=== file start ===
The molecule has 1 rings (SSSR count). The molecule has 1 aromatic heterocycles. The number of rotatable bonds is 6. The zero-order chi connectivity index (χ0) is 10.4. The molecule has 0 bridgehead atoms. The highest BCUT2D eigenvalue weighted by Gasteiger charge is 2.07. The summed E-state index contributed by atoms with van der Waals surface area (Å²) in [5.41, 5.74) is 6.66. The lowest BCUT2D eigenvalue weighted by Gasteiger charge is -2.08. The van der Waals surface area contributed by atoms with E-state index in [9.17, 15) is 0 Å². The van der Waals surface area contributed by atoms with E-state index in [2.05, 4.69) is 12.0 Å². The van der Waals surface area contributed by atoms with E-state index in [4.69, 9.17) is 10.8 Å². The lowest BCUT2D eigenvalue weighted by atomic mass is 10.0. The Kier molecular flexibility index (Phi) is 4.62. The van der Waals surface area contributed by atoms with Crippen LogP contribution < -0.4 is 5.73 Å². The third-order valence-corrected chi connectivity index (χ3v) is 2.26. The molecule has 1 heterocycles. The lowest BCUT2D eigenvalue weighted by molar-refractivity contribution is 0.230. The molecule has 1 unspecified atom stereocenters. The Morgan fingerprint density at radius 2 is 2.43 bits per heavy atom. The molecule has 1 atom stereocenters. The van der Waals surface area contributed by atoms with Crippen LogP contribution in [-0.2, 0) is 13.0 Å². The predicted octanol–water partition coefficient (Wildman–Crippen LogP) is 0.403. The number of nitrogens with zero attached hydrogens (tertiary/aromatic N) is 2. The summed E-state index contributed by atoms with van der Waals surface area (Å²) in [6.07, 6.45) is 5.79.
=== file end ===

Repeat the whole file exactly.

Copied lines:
The molecule has 1 rings (SSSR count). The molecule has 1 aromatic heterocycles. The number of rotatable bonds is 6. The zero-order chi connectivity index (χ0) is 10.4. The molecule has 0 bridgehead atoms. The highest BCUT2D eigenvalue weighted by Gasteiger charge is 2.07. The summed E-state index contributed by atoms with van der Waals surface area (Å²) in [5.41, 5.74) is 6.66. The lowest BCUT2D eigenvalue weighted by Gasteiger charge is -2.08. The van der Waals surface area contributed by atoms with E-state index in [9.17, 15) is 0 Å². The van der Waals surface area contributed by atoms with E-state index in [2.05, 4.69) is 12.0 Å². The van der Waals surface area contributed by atoms with E-state index in [4.69, 9.17) is 10.8 Å². The lowest BCUT2D eigenvalue weighted by atomic mass is 10.0. The Kier molecular flexibility index (Phi) is 4.62. The van der Waals surface area contributed by atoms with Crippen LogP contribution < -0.4 is 5.73 Å². The third-order valence-corrected chi connectivity index (χ3v) is 2.26. The molecule has 1 heterocycles. The lowest BCUT2D eigenvalue weighted by molar-refractivity contribution is 0.230. The molecule has 1 unspecified atom stereocenters. The Morgan fingerprint density at radius 2 is 2.43 bits per heavy atom. The molecule has 1 atom stereocenters. The van der Waals surface area contributed by atoms with Crippen LogP contribution in [-0.2, 0) is 13.0 Å². The predicted octanol–water partition coefficient (Wildman–Crippen LogP) is 0.403. The number of nitrogens with zero attached hydrogens (tertiary/aromatic N) is 2. The summed E-state index contributed by atoms with van der Waals surface area (Å²) in [6.07, 6.45) is 5.79.